• Sulfur oxides
  • Volatile organic compounds
End List of Subjects Start Authority

Authority: 42 U.S.C. 7401 et seq.

End Authority Start Signature

Dated: August 20, 2015.

Heather McTeer Toney,

Regional Administrator, Region 4.

End Signature End Supplemental Information

Footnotes

1.  The original submittal, found at Docket ID No. EPA-R04-OAR-2012-0079, proposed changes to Alabama regulations pertaining to NSR and general and transportation conformity found at ADEM Administrative Code Chapter 335-3-14—Permits (including general permits, prevention of significant deterioration (PSD) and NNSR) and Chapter 335-3-17 Conformity of Federal Actions to State Implementation Plans, respectively. The first two portions of the submittal regarding conformity and PSD were acted on by EPA on September 26, 2012 (See 77 FR 59100).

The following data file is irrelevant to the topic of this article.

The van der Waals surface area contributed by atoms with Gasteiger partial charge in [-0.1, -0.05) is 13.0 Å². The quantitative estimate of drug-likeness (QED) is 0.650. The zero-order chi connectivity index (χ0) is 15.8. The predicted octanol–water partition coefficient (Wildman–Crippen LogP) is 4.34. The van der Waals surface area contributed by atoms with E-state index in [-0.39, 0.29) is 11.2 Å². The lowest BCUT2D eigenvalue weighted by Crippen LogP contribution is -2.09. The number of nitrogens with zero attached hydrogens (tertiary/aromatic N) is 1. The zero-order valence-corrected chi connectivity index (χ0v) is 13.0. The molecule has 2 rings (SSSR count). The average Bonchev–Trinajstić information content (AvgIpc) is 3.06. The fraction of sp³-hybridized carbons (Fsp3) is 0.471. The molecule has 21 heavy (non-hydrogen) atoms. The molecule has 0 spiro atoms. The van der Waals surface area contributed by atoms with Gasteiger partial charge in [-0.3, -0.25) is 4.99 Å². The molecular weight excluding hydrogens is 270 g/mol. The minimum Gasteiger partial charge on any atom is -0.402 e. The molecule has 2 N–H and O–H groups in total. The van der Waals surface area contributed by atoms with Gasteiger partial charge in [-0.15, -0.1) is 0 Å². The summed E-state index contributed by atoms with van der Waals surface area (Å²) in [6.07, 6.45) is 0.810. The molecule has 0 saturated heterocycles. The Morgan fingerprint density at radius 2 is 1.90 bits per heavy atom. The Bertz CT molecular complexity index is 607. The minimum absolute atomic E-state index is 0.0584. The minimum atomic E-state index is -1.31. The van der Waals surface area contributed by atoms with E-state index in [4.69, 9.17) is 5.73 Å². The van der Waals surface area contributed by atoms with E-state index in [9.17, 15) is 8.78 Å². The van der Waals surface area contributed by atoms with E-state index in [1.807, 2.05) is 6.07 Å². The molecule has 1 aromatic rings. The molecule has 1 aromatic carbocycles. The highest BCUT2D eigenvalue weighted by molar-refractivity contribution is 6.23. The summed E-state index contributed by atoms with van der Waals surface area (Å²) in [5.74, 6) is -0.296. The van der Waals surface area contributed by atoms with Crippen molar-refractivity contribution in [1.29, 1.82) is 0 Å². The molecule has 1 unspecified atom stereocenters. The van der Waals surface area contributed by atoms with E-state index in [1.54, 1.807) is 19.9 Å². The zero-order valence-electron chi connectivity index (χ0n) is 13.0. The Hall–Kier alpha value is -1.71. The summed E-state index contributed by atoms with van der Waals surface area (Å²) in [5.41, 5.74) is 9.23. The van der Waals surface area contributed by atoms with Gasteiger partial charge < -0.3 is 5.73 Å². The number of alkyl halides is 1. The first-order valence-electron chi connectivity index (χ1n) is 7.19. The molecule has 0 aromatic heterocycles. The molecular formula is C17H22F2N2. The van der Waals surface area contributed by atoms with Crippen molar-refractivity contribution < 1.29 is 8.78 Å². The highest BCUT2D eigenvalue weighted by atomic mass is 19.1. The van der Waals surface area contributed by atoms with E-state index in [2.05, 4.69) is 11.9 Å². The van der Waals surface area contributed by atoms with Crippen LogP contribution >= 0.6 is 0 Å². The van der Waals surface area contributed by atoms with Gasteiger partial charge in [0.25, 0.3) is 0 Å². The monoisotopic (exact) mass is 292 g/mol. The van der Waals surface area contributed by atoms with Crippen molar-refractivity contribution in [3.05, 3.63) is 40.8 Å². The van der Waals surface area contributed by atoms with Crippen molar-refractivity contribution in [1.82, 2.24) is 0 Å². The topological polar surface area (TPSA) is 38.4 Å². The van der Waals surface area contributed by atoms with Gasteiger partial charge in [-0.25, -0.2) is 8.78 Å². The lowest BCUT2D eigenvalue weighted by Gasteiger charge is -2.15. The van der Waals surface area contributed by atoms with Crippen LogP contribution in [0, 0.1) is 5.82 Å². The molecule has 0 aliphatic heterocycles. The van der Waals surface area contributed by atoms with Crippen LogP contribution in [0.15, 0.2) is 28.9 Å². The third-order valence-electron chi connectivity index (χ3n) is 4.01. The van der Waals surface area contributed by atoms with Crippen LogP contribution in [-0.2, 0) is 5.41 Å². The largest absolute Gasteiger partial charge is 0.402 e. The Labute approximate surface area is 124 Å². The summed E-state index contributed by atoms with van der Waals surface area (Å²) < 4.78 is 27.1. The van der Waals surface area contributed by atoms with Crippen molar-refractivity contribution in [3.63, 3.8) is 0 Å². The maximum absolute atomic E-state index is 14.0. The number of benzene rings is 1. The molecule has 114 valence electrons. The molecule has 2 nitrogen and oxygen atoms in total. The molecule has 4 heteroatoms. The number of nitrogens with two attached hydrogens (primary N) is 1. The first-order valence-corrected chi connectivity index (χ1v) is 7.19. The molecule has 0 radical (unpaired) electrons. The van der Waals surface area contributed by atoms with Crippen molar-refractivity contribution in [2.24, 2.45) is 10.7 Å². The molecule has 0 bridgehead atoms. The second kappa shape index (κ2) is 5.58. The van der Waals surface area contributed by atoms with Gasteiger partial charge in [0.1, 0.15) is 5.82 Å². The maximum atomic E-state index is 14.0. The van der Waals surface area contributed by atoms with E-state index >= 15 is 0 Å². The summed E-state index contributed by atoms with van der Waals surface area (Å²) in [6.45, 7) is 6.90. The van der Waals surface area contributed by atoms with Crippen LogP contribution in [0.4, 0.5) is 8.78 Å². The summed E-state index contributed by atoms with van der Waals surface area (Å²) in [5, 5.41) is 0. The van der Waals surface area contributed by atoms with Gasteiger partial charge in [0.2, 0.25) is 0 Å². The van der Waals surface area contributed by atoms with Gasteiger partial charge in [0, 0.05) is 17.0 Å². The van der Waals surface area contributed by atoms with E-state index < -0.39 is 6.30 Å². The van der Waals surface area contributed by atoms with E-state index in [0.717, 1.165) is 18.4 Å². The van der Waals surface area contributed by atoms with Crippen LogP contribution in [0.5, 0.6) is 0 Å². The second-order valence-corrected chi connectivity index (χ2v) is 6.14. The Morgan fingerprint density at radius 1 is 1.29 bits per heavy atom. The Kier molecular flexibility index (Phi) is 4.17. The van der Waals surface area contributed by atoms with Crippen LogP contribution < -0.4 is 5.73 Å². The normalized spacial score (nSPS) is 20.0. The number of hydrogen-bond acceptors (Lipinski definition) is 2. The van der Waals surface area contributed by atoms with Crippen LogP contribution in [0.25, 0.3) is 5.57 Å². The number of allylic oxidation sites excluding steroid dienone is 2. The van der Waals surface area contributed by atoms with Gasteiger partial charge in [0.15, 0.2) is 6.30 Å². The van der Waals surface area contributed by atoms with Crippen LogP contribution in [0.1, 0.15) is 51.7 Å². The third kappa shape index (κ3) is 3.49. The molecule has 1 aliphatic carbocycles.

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2.  EPA's regulations governing the implementation of NSR permitting programs are contained in 40 CFR 51.160-.166; 52.21, .24; and part 51, appendix S. The CAA NSR program is composed of three separate programs: PSD, NNSR, and Minor NSR. PSD is established in part C of title I of the CAA and applies in areas that meet the NAAQS—“attainment areas”—as well as areas where there is insufficient information to determine if the area meets the NAAQS—“unclassifiable areas.” The NNSR program is established in part D of title I of the CAA and applies in areas that are not in attainment of the NAAQS—“nonattainment areas.” The Minor NSR program addresses construction or modification activities that do not qualify as “major” and applies regardless of the designation of the area in which a source is located. Together, these programs are referred to as the NSR programs.